It is true that astrology—reading the heavens for signs—is something astronomers used to believe was valid (or, my guess is that many of them pretended to believe it was valid, because it paid the bills). But astrology has been found to have no more scientific basis than Harry Potter’s wand. It doesn’t work (something that does not seem to hinder its popularity). If astrology had anything going for it, astronomers would not need to go begging for money to fund astronomical research. We could just use our astronomical knowledge to divine which way the stock market was going, invest accordingly, become “astronomically” wealthy, and fund astronomical research from our surplus. As it is, watching the heavens for signs of what is to come is a waste of time. And it is doubly a waste of time because “signs in the sky” appeal, for some reason, to all sorts of people out there—all of whom can use Stellarium to find this or that momentous “sign” signifying whatever they want to signify.

    And that is why astronomers ignore the seemingly momentous celestial arrangement of September 23, 2017, and talk instead about black holes or whatnot.


    The constellation Virgo on September 24, 1827, according to Stellarium. In this and the images below, the moon’s size is exaggerated for visibility.


    The constellation Virgo on September 6, 1483.


    The constellation Virgo on September 5, 1293.


    The constellation Virgo on September 14, 1056. Venus and the star Regulus in Leo are very close to one another.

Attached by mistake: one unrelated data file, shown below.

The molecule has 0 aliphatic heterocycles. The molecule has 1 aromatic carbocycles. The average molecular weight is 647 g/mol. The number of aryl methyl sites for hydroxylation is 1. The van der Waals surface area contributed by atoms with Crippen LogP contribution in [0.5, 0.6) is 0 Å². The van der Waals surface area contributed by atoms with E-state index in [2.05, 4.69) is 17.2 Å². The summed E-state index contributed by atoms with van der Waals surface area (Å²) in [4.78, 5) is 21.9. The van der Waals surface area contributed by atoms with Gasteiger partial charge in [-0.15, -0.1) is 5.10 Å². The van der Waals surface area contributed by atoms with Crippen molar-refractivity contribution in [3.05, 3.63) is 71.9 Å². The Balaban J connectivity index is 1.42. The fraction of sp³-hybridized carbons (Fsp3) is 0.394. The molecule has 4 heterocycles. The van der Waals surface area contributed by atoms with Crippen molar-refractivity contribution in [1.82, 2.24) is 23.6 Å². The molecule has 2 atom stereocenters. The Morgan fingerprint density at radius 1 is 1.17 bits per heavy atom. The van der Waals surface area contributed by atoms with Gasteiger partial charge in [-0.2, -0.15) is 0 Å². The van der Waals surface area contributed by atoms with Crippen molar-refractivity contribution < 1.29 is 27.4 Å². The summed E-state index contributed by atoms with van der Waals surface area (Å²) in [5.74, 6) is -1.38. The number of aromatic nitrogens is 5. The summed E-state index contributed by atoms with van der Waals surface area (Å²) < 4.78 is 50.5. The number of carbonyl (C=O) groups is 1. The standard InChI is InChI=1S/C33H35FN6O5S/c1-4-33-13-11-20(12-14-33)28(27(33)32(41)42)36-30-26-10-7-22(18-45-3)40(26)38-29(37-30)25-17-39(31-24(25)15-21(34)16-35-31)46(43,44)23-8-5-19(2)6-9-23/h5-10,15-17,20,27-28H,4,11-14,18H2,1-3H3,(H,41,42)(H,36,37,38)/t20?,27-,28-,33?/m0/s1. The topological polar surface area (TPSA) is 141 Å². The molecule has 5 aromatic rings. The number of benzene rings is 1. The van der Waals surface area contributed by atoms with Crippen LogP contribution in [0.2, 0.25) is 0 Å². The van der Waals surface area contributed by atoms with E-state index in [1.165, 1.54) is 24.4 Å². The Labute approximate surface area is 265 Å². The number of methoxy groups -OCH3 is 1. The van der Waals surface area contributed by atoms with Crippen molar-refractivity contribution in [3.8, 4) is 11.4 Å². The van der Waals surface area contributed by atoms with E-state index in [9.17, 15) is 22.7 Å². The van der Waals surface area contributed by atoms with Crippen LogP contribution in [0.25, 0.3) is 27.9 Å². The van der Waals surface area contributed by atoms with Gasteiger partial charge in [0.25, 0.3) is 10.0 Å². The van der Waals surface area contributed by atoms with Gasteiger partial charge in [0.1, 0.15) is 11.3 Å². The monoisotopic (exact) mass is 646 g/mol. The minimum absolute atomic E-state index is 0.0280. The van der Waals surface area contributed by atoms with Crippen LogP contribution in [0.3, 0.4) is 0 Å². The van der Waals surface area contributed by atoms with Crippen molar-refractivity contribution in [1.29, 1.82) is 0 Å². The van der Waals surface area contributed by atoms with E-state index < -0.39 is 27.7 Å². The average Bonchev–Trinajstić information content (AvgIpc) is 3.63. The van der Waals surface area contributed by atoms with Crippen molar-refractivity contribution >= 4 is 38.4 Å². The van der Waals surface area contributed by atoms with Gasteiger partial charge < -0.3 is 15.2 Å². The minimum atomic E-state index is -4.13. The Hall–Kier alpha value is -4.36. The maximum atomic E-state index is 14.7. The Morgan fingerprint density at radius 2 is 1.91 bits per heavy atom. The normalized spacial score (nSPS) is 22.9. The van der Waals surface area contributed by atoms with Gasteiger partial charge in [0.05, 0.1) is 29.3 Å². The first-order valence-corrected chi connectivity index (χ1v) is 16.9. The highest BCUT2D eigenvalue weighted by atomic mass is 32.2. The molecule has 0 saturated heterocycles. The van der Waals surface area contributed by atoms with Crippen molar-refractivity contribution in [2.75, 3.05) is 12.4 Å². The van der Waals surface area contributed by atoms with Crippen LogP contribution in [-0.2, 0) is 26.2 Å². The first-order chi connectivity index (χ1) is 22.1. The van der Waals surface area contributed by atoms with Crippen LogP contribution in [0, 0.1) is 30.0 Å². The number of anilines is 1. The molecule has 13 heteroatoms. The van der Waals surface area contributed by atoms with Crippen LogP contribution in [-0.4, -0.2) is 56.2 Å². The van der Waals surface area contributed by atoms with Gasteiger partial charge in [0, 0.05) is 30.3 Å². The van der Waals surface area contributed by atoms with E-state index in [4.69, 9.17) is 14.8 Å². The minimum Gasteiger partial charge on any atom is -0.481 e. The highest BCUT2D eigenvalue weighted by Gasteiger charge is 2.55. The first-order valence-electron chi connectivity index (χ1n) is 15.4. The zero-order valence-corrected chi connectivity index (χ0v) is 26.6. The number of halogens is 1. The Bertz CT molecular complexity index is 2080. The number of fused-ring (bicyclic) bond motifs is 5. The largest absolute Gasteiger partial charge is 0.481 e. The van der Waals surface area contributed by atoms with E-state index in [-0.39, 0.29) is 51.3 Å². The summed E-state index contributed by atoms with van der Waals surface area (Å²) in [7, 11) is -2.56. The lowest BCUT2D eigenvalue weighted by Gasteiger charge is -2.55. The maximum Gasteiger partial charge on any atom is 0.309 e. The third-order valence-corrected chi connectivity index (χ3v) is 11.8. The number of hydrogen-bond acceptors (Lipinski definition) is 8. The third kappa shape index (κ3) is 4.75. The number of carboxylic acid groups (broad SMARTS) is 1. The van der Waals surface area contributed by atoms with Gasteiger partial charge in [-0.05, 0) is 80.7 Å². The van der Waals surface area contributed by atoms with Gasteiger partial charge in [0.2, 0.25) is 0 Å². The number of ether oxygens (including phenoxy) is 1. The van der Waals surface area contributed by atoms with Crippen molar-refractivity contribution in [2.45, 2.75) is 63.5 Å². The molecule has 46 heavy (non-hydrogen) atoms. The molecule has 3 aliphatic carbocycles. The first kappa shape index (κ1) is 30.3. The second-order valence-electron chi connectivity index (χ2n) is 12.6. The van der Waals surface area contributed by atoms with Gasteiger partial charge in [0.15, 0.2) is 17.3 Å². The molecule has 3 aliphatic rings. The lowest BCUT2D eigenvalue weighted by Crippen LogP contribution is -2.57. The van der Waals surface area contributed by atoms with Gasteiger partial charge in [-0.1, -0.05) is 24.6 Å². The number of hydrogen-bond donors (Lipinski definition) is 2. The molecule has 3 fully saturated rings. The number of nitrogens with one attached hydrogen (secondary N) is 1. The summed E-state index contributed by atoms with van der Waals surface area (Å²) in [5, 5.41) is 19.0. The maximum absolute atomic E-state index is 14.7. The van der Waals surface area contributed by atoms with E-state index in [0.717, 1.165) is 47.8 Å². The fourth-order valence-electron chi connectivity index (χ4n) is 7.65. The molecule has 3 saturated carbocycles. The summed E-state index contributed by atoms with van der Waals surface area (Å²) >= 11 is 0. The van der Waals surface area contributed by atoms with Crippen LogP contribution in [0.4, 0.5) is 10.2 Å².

Nevertheless, come Sep 23, it might be prudent to dust off your tinfoil hats.

    Zodiac & 6-6-6
    Gene Ching
    Publisher www.KungFuMagazine.com
    Author of Shaolin Trips
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  13. #58
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    What does 2018 hold for you?

    Our 2018 Kung Fu Horoscopes by Wilson Sun.

    Thread: Chinese Zodiac
    Thread: March+April 2018

    Gene Ching
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  14. #59
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    Kung Fu Horoscopes by our Feng Shui Master Wilson Sun

    What does the Year of the Pig hold for you? See our 2019 Chinese Zodiac Horoscopes.

    THREADS
    Year of the Pig 2019
    Chinese Zodiac

    Gene Ching
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  15. #60
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    Wet pig

    Thought this was the year of the earth pig...

    Opinion
    The year of being water – a Chinese astrological reading of Hong Kong in a challenging hour
    It has been a turbulent Year of the Pig for Hong Kong. But believe it or not, an era of tender loving governance may be just round the corner
    Foong Woei Wan
    Published: 10:30am, 24 Aug, 2019


    Protesters on the march during a rally in Hong Kong on August 18. The water represented by a Pig year could have been a boon for Hong Kong, a Wood Dragon, but there is such a thing as too much water. Photo: AFP

    A violent storm blows through Hong Kong with an unprecedented intensity, leaving a trail of broken glass, blocked roads and traffic disruptions, and the government comes under fire for failing to manage the situation.
    That would be Super Typhoon Mangkhut, which hit the city on September 16 last year – a Pig day with an unusually forceful element of water, according to the Chinese almanac. But it could as easily be the protest actions that have engulfed Hong Kong this year, which happens to be a Pig year with an underlying element of water.
    I am neither a fortune-teller nor a feng shui expert. I’m just a civilian who takes a geeky interest in Chinese cosmology, its poetic possibilities and its understanding of the interconnection of all things. Much ink has been spilled on how Hong Kong should move forward, but perhaps it would be useful to start from the beginning and see the city through the prism of ba zi, the age-old practice of analysing the eight characters denoting a birth time.